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Here’s how to achieve diversity in STEM – and why it matters

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To date, more than 10 million patients worldwide have benefited from the diagnostic tests for cancer and infectious diseases developed by Cicada Innovations incubatee, SpeedDx.

In Australia, more than 80% of laboratories also use at least one SpeedDx test to report patient samples.

And when COVID-19 hit, the company also manufactured and supplied COVID-19 tests to the US, while ramping up production so they could be made in Australia.

Not bad for an Aussie startup founded after the founders were fired!

In fact, SpeeDx founders Adjunct Professor Alison Todd and Dr Elisa Mokany were awarded the 2022 Prime Minister’s Prize for Innovation last week, placing them among a growing cohort of women who are conquering the opportunities in STEM.

And that makes the world a lot better.

I am confident that our science and technology agenda will be greatly enhanced when Australians from all parts of the community are given the opportunity to contribute.

As recently appointed chair of the Pathway to Diversity in STEM Reviewbelow are the ways we will find ways to improve diversity and increase women’s participation in Australia’s STEM sectors.

Long-term approach

Changing the representation of historically underrepresented groups requires programs that span decades, not programs that are only implemented from year to year.

Think of a kid’s trajectory in elementary school who could end up as the next Mrs. Todd or Mrs. Mokany.

If this child benefits from a STEM program in elementary school, it will be another six years before they finish high school. If they want to study computer science, engineering or medicine, that’s another three to seven years of tertiary and on-the-job training.

Programs should therefore be structured to support this person’s STEM aspirations from childhood through adulthood, so that they are not lost to STEM at any point in the journey.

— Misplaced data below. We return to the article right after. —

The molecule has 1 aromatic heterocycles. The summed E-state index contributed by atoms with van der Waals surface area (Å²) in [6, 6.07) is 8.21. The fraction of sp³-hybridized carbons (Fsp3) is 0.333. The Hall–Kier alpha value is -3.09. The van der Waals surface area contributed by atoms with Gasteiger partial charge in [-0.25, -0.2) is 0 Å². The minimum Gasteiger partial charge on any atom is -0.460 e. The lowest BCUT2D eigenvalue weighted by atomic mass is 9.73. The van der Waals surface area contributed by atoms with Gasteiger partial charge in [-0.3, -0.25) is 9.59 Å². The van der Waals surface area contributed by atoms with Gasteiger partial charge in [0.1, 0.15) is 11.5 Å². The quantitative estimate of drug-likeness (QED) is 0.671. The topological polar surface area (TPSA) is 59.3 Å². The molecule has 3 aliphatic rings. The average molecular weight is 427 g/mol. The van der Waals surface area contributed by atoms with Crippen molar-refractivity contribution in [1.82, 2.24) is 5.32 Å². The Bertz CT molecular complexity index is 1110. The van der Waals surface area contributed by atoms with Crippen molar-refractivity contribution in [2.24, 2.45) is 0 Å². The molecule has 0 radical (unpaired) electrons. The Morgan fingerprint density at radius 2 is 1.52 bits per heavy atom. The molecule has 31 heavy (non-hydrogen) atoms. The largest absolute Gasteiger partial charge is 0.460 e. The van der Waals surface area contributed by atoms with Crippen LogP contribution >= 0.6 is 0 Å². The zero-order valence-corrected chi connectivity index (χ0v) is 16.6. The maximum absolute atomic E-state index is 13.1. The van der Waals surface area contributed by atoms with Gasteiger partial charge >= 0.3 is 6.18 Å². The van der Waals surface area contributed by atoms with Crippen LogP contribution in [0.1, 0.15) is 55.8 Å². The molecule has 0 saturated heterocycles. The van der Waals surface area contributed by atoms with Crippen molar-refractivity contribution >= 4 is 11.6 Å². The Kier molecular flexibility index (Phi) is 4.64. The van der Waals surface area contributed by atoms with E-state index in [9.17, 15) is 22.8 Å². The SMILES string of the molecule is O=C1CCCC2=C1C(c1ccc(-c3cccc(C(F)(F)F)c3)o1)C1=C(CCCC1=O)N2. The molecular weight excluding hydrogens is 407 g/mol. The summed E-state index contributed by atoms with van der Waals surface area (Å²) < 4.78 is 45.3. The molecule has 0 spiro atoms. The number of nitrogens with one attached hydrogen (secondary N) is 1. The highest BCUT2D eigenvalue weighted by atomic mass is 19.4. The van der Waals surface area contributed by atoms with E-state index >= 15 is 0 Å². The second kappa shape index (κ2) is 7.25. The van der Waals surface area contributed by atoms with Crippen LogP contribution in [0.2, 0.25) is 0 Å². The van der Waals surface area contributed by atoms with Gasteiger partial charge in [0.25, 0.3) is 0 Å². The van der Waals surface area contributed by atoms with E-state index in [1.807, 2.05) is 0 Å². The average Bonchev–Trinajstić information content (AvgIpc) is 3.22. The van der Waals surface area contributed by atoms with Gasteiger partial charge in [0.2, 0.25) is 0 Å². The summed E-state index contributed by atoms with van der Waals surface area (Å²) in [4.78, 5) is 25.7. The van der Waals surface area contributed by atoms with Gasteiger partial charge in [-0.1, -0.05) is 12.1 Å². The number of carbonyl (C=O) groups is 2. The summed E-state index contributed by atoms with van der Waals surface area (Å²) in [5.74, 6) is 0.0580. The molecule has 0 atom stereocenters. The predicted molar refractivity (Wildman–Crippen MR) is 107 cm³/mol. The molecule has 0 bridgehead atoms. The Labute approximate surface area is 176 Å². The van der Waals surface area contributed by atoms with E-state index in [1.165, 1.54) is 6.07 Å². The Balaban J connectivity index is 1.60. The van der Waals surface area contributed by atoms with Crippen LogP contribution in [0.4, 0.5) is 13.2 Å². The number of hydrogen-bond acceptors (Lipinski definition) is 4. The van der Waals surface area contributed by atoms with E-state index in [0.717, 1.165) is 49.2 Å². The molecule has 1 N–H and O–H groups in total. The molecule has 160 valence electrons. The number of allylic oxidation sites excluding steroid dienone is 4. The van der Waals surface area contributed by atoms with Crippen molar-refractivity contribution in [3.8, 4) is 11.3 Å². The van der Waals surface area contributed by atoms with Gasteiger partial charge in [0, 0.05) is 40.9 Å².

It takes a very long time for cultural and structural changes to take place in society and in organizations, and only then do we see the impact of those changes flowing through. Programs should be structured accordingly.

It’s more than just sex

It is critical to encourage more women in STEM.

According to the government most recent STEM equity monitorwomen make up only 36 percent of university STEM course enrollments, 16% of vocational STEM course enrollments, and 27% of the workforce across all STEM industries.

Only 23% of senior management and 8% of CEOs in STEM-qualified industries are women, while women still earn an average of 18 percent less than men across all STEM industries.

But historically underrepresented groups go beyond just gender.

For example, we urgently need to articulate what we consider a STEM career in the context of First Nations experience, participation, and knowledge.

New migrants, people in regional areas and people with disabilities – a group that comprises about one in six Australians – also need to be better represented in STEM if we are to see businesses emerge that cater to the very unique needs of these groups.

This requires addressing cultural and structural barriers, broadening existing programs and determining how investment in science and innovation can be more inclusive of underrepresented groups.

A team performance

Culture drives behavior, and behavior drives culture.

So all parts of society, government, industry, education and community will need to be committed to this work in the long run if we are to drive the cultural change required to create dozens of additional SpeedDx’s here in Australia.

This could open the door to hundreds or even thousands of other world-changing innovations making their way from classrooms to laboratories and then into our homes and businesses, where they have the greatest impact.

And each of us will benefit from that scenario!

READ NOW: Cicada Innovations boss Sally-Ann Williams leads government review to improve STEM diversity

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